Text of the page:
Woman reported attempted abduction – or was it?

by Larry S. Moore

The first reports were that a woman, and Sinclair Community College student, was the target of an abduction
attempt around the downtown Dayton campus. The Dayton Daily News reported:

Dayton police Maj. Larry Faulkner said a woman reported she was stopped Tuesday afternoon by a man who grabbed her arm and started to pull her toward his truck. The woman, a Sinclair student, was sitting on the steps outside the building on West Third waiting for her ride, according to police. Faulkner said the woman told police she felt uneasy about the man in the parked truck, but looked away. Minutes later, the man was suddenly next to her and grabbed her arm. The woman was able to break free and called police. The suspect is described as a white man in his 40s, 5-foot-8, around 140 pounds with black hair.

What would you do if you see something that appears to be abduction? If the person is not with you or your group, do you get involved? Human nature is to be helpful. Combine that with a concealed handgun license and your carry handgun, maybe you can really help. Maybe stop a crime and prevent a missing person report. Can you? Should you?

The Dayton Daily News is now reporting that no charges will be filed what was an attempted abduction.

"We have talked with her. We have talked with him. Both are satisfied that there will be no criminal charges," Maj. Larry Faulkner said Thursday. "It was a deeply personal matter."

Faulkner declined to release any further details.

I think this incident serves as a solid reminder to the CHL-holder. While concealed carry laws may prevent crimes since criminals no longer know who may be armed, it does not authorize the CHL to interject in another situation.

In his book, The Ohio Guide to Firearm Laws Buckeye Firearms Association Legislative Chair Ken Hanson notes that "third party self-defense presents numerous pitfalls, and should be used with extreme caution. You almost certainly will not be privy to the totality of the circumstances for the altercation that you are observing, and it is quite possible that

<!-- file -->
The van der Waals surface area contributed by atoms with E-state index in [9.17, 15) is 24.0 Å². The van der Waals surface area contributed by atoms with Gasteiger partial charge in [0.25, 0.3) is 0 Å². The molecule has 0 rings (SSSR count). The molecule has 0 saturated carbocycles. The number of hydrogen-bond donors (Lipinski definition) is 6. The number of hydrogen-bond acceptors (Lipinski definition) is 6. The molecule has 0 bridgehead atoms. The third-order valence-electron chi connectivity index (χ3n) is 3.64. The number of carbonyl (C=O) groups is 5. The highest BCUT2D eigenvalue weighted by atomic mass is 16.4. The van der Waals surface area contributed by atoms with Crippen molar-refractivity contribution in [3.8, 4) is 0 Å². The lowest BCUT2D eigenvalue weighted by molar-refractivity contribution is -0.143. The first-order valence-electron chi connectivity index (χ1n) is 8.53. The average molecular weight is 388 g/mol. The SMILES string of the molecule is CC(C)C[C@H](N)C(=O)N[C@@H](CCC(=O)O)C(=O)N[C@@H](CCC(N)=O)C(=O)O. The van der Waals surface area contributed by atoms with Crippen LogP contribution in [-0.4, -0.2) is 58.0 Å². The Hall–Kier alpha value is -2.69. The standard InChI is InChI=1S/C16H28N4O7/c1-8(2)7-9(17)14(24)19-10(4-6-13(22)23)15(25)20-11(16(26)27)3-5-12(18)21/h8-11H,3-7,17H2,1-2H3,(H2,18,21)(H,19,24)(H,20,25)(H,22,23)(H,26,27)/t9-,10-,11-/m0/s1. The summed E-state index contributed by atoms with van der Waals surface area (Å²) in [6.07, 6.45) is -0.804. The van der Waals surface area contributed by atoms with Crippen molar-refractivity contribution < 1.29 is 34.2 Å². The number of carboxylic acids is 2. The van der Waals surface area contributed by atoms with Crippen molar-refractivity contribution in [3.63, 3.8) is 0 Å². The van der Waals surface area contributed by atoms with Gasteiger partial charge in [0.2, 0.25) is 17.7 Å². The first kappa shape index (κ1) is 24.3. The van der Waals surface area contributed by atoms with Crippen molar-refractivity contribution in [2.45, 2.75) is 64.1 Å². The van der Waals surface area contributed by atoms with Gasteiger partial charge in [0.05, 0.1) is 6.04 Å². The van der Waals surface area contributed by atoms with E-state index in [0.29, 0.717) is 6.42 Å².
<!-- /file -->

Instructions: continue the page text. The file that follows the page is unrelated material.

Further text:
you can end up employing "self-defense" against a non-aggressor who is actually defending himself or herself from attack.

The Ohio Attorney General's Concealed Carry Law Handbook provides description and guidance regarding the use of deadly force. That
includes, "In Ohio, deadly force can be used only to prevent serious bodily harm or death. Deadly force can never be used to protect property only. Depending on the specific facts and circumstances of the situation, use of deadly force may lead to criminal charges and/or civil liability."

The AG Handbook also describes reasonable and honest belief of danger; duty to retreat including Ohio's Castle
Doctrine Law; and defense of others. It is the defense of others that includes this: "WARNING: The law specifically discourages citizens from taking matters into their own hands and acting as law enforcement. This is true even if the person thinks he is performing a good deed by protecting someone or helping law enforcement. The Ohio Supreme Court has ruled that a person risks criminal charges if he interferes in a struggle and protects the person who was at fault, even if he mistakenly believed that person did not create the situation. In other words, if you misinterpret a situation and interfere, you may face criminal charges because your use of deadly force is not justified. If you do not know all the facts and interfere, you will not be justified to use force. It does not matter that you mistakenly believed another was in danger and not at fault."

Sometimes things look like one set of events when the direct opposite may be the case. In many situations, it is better to use the cell phone to dial 911 and let the police sort it out. It can be a tough judgment. We'd all feel horrible if there was an abduction, rape or death. But we don't need to be the one in court spending our life savings to avoid prison.

Outdoor writer and hunter education instructor Larry S. Moore is a long-time volunteer leader for Buckeye Firearms Association and winner of the 2005 USSA Patriot Award, the 2007 League of Ohio Sportsmen/Ohio Wildlife Federation Hunter Educator of the Year and the 2010 National Wild Turkey Federation/ Women in the Outdoors Hunter Education Instructor of the Year.

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